top of page
Receive updates by entering your email below

Thanks for subscribing!

Life in Limbo

Thank you, Haidee, for another beautifully written blog. Writing has always been a struggle for me which is why I never churned out many papers each year and preferred to do more applied research. This has led to the formation of several start-up tech companies which I am now having to withdraw from. Our boys, Kerry and Cameron, have just been to a major conference in Singapore which was a huge success and it gives me great joy to know that my years of effort have come to something which the boys have been able to take to the next level.

Hannah and Charles’s wedding was a fantastic day. To survive, I maxed out on paracetamol, ibuprofen with some codeine thrown in but there’s always a price to pay, so the next evening I was in bed feeling rather miserable and I haven’t really recovered since. There have been many times where I just wanted to let go of this world to escape the pain and discomfort and the feeling of being useless. Thankfully, I have great support from Christine and my family who are the most important thing to me right now.

The pain appears to be getting worse to the point where we spent last weekend in hospital with a suspected bowel blockage. A CT scan showed that there is some inflammation around the end of the small intestine likely due to the cancer spreading which is causing a partial blockage. I have come to realise and accept that my life is hanging on a thread and it is probably likely I will not see Christmas. The thread is the hope we have for the new immunotherapy drug that was started last week and I guess over the next six to twelve weeks we will know with more certainty what is going to happen.  

I have gone from someone who used to only take vitamin C tablets to someone depending now on a whole tray of drugs, each with their own side effects that require more drugs to manage those. To manage my pain, I am now taking Sevredol, which is an opioid. This means I have crossed a line as going down the opioid path is associated with palliative care. I know this is all doom and gloom but that is the reality of my situation.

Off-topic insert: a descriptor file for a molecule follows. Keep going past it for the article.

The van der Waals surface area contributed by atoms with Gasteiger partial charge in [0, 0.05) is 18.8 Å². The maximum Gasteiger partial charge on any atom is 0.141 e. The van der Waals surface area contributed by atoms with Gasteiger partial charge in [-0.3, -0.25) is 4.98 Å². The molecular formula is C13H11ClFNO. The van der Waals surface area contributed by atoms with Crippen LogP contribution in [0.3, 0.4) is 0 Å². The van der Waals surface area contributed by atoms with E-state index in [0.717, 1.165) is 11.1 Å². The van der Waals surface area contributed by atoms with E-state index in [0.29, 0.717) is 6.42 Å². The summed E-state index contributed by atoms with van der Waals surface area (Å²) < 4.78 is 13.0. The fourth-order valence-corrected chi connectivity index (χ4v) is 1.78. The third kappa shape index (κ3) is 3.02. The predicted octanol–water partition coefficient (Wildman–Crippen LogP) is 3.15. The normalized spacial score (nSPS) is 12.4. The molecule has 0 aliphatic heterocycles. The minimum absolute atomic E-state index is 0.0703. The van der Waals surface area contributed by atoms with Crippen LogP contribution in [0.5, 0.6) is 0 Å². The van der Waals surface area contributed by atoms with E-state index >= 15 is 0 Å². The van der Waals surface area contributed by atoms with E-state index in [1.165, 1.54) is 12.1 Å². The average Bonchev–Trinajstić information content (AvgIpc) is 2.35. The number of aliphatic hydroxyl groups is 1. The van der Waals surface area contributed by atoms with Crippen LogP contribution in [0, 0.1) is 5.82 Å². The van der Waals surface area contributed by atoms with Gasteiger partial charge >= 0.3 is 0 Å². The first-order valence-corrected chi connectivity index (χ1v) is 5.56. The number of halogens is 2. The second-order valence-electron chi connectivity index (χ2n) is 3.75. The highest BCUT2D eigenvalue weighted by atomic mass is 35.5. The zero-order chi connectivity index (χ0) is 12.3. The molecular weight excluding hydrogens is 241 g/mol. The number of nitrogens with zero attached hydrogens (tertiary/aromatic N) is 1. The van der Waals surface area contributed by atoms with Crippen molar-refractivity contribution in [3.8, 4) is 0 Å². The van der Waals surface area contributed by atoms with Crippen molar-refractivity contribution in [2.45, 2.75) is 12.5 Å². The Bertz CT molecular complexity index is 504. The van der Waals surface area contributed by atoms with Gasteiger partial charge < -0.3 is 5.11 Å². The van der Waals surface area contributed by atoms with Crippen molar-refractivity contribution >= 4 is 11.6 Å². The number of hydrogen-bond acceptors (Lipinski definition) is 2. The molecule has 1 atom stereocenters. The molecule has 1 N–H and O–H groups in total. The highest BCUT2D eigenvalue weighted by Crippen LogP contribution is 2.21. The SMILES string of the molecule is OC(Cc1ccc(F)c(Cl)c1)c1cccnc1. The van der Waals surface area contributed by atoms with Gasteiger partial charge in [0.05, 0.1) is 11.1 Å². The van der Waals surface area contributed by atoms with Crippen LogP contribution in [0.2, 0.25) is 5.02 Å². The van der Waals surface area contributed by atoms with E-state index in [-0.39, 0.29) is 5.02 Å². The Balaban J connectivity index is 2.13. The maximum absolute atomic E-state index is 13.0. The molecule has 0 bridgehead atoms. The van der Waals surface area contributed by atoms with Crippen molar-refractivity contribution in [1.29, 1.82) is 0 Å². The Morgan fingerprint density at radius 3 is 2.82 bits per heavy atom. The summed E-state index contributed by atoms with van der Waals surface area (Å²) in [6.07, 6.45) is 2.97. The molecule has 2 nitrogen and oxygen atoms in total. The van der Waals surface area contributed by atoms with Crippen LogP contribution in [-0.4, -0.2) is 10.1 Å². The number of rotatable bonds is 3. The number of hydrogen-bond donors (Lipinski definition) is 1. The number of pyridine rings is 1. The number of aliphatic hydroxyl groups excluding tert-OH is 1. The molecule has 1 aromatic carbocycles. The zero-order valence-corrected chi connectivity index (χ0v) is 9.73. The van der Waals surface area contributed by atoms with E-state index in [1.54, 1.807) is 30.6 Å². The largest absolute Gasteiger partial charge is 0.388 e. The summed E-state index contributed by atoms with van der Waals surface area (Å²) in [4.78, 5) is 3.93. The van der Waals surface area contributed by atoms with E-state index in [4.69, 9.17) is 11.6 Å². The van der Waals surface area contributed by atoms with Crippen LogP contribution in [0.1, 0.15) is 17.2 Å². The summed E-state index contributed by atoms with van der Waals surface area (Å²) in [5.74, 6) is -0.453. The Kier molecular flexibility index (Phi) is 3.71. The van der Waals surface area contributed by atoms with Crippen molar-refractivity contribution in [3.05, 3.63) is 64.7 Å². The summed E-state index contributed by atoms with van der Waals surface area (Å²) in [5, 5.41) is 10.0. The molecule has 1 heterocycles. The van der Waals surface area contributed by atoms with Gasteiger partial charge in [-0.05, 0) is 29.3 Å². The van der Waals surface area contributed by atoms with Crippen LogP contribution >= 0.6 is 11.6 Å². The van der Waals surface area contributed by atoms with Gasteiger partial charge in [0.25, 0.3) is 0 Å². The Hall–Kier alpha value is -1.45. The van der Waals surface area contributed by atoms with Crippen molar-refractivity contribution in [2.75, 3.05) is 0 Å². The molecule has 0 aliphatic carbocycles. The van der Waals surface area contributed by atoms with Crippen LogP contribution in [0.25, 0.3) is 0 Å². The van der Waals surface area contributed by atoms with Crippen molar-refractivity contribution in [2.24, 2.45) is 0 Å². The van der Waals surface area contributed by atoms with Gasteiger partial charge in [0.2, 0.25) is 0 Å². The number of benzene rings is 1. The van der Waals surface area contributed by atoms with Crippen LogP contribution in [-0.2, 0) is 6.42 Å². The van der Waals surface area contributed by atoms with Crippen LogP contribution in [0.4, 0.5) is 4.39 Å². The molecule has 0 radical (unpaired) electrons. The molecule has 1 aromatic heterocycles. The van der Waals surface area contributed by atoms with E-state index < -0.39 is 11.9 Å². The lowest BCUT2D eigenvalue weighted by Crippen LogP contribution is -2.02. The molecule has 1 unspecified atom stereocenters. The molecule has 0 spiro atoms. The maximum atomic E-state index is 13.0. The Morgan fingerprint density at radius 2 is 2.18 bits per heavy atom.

The above was written by Robin yesterday morning. Later in the day, and before having a chance to finish it, he deteriorated again with increased pain, nausea, discomfort and vomiting, and was re-admitted to hospital early evening. After further scans and tests, it has been determined that he has an obstruction in his small intestine. At this stage, the plan seems to be to have this operated on tomorrow afternoon. They will attempt to remove the section of the bowel that is blocked and as much of the primary tumour as possible, and then hopefully be able to re-join the bowel sections together again. This will be attempted by keyhole surgery first. It comes with risks but we are thankful the surgeon is willing to give this a go and that they have not given up. We’ve been told the surgeon is experienced in this type of surgery and highly skilled.

In the meantime, Robin is quite uncomfortable due to pain, another sleepless night and the extra discomfort of an NG tube. We would value your prayers; for the surgeon, oncologist and rest of the medical team as they make a plan, for relief from pain, for sleep, and for the peace of God to be with us as we walk this path. Thank you all for your ongoing support and love.

Robin and Christine


Recent Posts

Home at Last

Another brief update to let you know that Robin is home from his two and a half weeks in hospital. The recovery process was initially very slow, resulting in the extended stay. Once the bowels finally


bottom of page